One of the most useful skills I learned in high school was how to write book reports without reading the whole book. It saves a lot of time and is almost guaranteed to get you an A. This confession is prompted by the fact that I haven't read Guinea Pigging by Carl Elliott. I have, however, read an excerpt in The New Yorker, and I have an alibi: Amazon.com didn't list it.
Using anecdotes plus background data, the author tells a story that represents more bad news for the pharma industry, throwing doubt on the trustworthiness of the data that FDA, doctors and patients rely on for the safety of prescription drugs.
He describes the extent to which contract research organizations (CROs) have replaced academic health centers in clinical research and hence in the recruitment of study subjects for Phase I. The CROs' obvious objective is to get the contract fulfilled on time, and that requires speedy recruitment of volunteers, the role that used to be played primarily by medical students. The easiest way to do that is to pay them…and pay them well.
As a result, “the relationship between testers and test subjects has become…a business transaction,” Elliott says. “This raises an interesting ethical question: what happens when both parties involved in a trial see the enterprise primarily as a way of making money?”
In answer to his rhetorical question, he cites some horrible examples. In 2006, he reports, what had been the largest drug-testing site in North America was shut down when it was revealed that it was paying undocumented immigrants to sign up, that the medical director had no license to practice and that the ethical review board was headed by the wife of the CRO's vice president.
Another study Elliott cites called for stringent dietary restrictions. One of the participants is quoted as saying that they got so hungry that one of them broke into the food closet. “We were just gorging ourselves at 2 am on Cheez Doodles.” Was there no supervision? Apparently not in what the same whistleblower describes as “the Animal House of research units.” For his services, he was paid $7,500. Not bad for five admittedly uncomfortable weeks, and no wonder that over the years he has enrolled in more than 20 studies.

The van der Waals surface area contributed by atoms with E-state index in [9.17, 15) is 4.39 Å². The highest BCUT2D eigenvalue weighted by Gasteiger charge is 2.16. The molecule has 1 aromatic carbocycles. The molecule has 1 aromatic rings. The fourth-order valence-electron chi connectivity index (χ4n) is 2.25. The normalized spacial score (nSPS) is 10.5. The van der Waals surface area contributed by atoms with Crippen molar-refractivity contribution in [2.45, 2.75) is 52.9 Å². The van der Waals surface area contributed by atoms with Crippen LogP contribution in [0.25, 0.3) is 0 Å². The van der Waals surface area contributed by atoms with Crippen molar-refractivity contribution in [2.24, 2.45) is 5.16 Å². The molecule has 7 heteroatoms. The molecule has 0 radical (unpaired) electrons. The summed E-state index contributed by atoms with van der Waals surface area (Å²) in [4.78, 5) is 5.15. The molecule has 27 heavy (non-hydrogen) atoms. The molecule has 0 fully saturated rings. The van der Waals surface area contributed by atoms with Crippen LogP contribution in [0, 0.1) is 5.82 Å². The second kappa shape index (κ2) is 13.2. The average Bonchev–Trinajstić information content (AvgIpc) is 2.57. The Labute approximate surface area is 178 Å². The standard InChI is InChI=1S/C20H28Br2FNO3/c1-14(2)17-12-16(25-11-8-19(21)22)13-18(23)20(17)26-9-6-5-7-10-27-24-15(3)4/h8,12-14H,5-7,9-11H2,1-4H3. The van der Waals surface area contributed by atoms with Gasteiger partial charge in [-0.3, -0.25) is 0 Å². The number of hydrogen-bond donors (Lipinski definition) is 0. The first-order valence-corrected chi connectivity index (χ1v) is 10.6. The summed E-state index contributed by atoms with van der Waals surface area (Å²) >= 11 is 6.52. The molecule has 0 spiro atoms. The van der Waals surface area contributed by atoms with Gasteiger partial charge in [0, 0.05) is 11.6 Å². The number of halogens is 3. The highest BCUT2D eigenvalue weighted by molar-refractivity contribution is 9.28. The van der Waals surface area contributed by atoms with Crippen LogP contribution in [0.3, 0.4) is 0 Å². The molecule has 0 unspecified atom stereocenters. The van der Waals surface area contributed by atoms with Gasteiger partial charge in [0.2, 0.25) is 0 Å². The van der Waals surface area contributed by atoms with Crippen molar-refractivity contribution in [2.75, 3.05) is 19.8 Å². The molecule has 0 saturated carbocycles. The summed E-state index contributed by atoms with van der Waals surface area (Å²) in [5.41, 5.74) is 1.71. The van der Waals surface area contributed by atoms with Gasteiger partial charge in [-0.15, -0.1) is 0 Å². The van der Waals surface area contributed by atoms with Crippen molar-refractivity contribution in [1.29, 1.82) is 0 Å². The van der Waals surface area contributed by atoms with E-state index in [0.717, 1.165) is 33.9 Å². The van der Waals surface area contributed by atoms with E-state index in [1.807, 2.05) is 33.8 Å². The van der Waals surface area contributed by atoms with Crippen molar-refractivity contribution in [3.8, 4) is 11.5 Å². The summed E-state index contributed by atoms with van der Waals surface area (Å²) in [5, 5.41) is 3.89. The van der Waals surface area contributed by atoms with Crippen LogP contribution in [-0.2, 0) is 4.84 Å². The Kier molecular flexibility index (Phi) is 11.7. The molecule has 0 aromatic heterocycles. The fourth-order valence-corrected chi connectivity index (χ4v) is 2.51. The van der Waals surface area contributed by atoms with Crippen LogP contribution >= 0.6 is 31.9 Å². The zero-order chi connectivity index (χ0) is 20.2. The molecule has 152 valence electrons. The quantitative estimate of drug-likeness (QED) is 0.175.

In some cities, Elliott goes on, there are communities of “semi-professional research subjects who enroll in one study after another.…For them, ‘guinea pigging,' as they call it, has become a job.”
Then the author debunks the supposed safeguard for the integrity of clinical studies: the FDA requirement that they be approved by an institutional review board, but “now that most studies take place outside academic settings, research sponsors can submit their proposed studies to for-profit IRBs.”
Elliott, a professor of pediatrics at the University of Minnesota, concedes that if companies had to rely on altruism, “studies on healthy subjects would probably come to a halt.” In his conclusion he does not belabor industry, but does express concern about the health of the guinea pigs…and about the reliability of the data.
Those will seem like reasonable questions and pharma companies that outsource clinical research have cause to worry—both about their sales and reputations. Perhaps they should read this book.
Warren Ross is editor at large of MM&M